If, in a waking state, that same child is confronted by her enraged father at her bedroom door in reality, her inner experience of this rattling intrusion is hers and hers alone too. The experience is fully recorded within herself and lives on within herself as a psychic content that beckons a legitimate place among the many other psychic contents of experiences that reside within her. Though in both cases a person beyond the boundaries of herself is implicated, that is her father, and indeed some outer actions and interactions may be necessary, her actual experience in both situations and how it is represented within herself is hers and hers alone. No one can tell another person what their inner experience is or should be; it is fully what it is within the person who is having or has actually had that unique inner experience.

Experience is. It happens. Like nature, experience takes us into the unknown, the unexpected, the dangerous, the terrifying and the spellbinding. Experience leads us into the unfathomable depths of our own nature, to places, emotions, sensations and thoughts we may have no preparation for.  In one instance we may experience bliss, in another serious loss. Experience itself is unconcerned with whether something is good or bad, right or wrong—it simply happens. We of course must apply a judgment dimension to our experiences in an attempt to make sense of them. Without sense we have no order, and without order there is no definite self, and without self there is chaos. Chaos within the psyche results from a logjam of undigested experiences.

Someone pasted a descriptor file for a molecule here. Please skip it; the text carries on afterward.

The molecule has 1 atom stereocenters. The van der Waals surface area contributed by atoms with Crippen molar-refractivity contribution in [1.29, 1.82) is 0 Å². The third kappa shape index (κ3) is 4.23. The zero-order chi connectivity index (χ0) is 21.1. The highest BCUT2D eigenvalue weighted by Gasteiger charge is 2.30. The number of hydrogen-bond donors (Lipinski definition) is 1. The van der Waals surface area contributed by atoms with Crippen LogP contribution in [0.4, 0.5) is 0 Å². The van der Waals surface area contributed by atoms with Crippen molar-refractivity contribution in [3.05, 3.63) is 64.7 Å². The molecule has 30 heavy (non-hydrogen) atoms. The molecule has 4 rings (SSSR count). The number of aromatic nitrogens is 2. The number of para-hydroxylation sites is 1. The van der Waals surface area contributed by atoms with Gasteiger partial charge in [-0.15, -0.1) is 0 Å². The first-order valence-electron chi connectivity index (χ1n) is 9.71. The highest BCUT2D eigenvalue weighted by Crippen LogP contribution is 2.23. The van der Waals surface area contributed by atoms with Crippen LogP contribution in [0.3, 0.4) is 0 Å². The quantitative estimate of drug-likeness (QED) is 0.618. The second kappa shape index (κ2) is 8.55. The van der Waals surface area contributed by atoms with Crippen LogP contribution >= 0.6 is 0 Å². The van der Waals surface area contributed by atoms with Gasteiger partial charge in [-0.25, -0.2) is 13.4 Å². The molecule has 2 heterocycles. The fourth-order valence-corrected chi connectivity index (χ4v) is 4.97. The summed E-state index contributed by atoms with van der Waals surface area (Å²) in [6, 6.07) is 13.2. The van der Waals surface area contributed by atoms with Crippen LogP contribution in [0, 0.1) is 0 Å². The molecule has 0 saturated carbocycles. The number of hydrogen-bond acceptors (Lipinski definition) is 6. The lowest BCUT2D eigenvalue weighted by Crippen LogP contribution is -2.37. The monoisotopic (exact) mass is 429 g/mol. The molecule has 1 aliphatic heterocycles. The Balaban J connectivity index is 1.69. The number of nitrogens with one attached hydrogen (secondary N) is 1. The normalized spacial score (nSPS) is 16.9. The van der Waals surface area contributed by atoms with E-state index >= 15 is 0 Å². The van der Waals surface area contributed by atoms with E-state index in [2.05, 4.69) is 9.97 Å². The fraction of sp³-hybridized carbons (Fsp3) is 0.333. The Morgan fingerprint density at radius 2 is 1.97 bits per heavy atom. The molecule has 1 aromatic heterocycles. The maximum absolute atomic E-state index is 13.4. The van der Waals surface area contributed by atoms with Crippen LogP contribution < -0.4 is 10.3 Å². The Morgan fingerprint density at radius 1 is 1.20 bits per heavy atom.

We must decide if an experience is right or wrong, good or bad, appropriate or inappropriate, acceptable or unacceptable.  All these parameters help us to quantify and qualify an experience, to truly ‘know’ our experience. These are the operating tools of the rational mind, the foundation of our consciousness. Unfortunately, as helpful as these conscious tools are, helping to stabilize and navigate our consciousness, they can have the unfortunate side effect of distancing us from the fuller impact of the experience, which transcends the ordering function of the rational mind and continues to haunt the self in some form of psychic or physical symptom.

We must reckon with the full impact of an experience to be freed of such antagonistic symptoms as anxiety and fear, which may actually be placeholders of our disowned experiences, discontented prisoners within the self.

The psyche might also be riddled with obsessive anger and blame as it locates the responsibility for its experiences in the person of an outside perpetrator, or some permutation thereof. Of course responsibility must be assigned where it is due and appropriate action be taken to address or redress an act, but inner reconciliation with one’s experience requires full ownership of one’s experience as one’s own, regardless of the sources or players involved in setting the stage for one’s inner experience.

Shamanic recapitulation and EMDR are two practices that enable one to fully assimilate and own the deeper impact of an experience. Both techniques incorporate psyche and body to facilitate assimilation.

C. G. Jung observed that we internalize the soul of the land we inhabit. For America, that means that the American soul is Native American. Carlos Castaneda gifted us the practices of the shamans of the Americas, in particular the breathing practice of recapitulation. Francine Shapiro, founder of EMDR (Eye Movement Desensitization & Reprocessing), discovered the bilateral movement of recapitulation, I imagine, through the Native American soul of America that projected itself onto her unique discovery process.

Reliving one’s life experiences while bilaterally breathing from side to side is the simplest gift from the native soul of America. With this simple breathing practice we consciously put our houses in order, fully own our experiences and, relieved of the tension of them, we are  prepared to fully engage in new life and new experiences, all energy on board for new adventures.

Assuming full responsibility for one’s own experiences provides a most powerful container of self, from which we are empowered to reconcile life lived and release the self to fully enter new life unburdened, with fluidity, totally freed and ready for new adventures!

Owning the experience,

Chuck